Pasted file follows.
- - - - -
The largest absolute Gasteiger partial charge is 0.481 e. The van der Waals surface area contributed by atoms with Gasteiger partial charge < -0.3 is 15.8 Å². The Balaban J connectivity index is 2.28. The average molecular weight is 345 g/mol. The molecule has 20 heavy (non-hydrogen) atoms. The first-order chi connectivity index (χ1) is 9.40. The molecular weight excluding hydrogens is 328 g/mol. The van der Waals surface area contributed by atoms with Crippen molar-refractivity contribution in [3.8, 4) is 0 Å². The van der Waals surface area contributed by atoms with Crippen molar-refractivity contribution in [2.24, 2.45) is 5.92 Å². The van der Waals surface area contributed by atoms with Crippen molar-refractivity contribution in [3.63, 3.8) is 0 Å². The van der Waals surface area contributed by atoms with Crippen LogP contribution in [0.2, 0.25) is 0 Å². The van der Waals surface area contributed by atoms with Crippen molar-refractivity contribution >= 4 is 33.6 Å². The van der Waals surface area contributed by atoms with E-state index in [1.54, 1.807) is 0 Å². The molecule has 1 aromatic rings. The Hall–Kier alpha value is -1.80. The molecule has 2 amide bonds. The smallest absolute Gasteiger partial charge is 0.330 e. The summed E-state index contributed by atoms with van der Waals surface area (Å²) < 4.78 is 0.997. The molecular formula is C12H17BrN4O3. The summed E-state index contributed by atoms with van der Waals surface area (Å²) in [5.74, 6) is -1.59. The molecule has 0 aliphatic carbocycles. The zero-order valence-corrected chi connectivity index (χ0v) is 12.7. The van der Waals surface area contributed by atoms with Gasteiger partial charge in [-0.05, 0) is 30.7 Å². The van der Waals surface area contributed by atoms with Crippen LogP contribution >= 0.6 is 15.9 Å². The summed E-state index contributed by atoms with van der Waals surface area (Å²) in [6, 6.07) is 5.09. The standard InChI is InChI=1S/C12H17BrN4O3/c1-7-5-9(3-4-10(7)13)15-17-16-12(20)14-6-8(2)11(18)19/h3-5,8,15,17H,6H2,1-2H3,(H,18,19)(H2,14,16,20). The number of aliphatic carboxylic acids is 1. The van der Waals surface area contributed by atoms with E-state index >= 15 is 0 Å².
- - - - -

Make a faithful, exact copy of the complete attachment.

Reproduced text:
The largest absolute Gasteiger partial charge is 0.481 e. The van der Waals surface area contributed by atoms with Gasteiger partial charge < -0.3 is 15.8 Å². The Balaban J connectivity index is 2.28. The average molecular weight is 345 g/mol. The molecule has 20 heavy (non-hydrogen) atoms. The first-order chi connectivity index (χ1) is 9.40. The molecular weight excluding hydrogens is 328 g/mol. The van der Waals surface area contributed by atoms with Crippen molar-refractivity contribution in [3.8, 4) is 0 Å². The van der Waals surface area contributed by atoms with Crippen molar-refractivity contribution in [2.24, 2.45) is 5.92 Å². The van der Waals surface area contributed by atoms with Crippen molar-refractivity contribution in [3.63, 3.8) is 0 Å². The van der Waals surface area contributed by atoms with Crippen LogP contribution in [0.2, 0.25) is 0 Å². The van der Waals surface area contributed by atoms with Crippen molar-refractivity contribution >= 4 is 33.6 Å². The van der Waals surface area contributed by atoms with E-state index in [1.54, 1.807) is 0 Å². The molecule has 1 aromatic rings. The Hall–Kier alpha value is -1.80. The molecule has 2 amide bonds. The smallest absolute Gasteiger partial charge is 0.330 e. The summed E-state index contributed by atoms with van der Waals surface area (Å²) < 4.78 is 0.997. The molecular formula is C12H17BrN4O3. The summed E-state index contributed by atoms with van der Waals surface area (Å²) in [5.74, 6) is -1.59. The molecule has 0 aliphatic carbocycles. The zero-order valence-corrected chi connectivity index (χ0v) is 12.7. The van der Waals surface area contributed by atoms with Gasteiger partial charge in [-0.05, 0) is 30.7 Å². The van der Waals surface area contributed by atoms with Crippen LogP contribution >= 0.6 is 15.9 Å². The summed E-state index contributed by atoms with van der Waals surface area (Å²) in [6, 6.07) is 5.09. The standard InChI is InChI=1S/C12H17BrN4O3/c1-7-5-9(3-4-10(7)13)15-17-16-12(20)14-6-8(2)11(18)19/h3-5,8,15,17H,6H2,1-2H3,(H,18,19)(H2,14,16,20). The number of aliphatic carboxylic acids is 1. The van der Waals surface area contributed by atoms with E-state index >= 15 is 0 Å².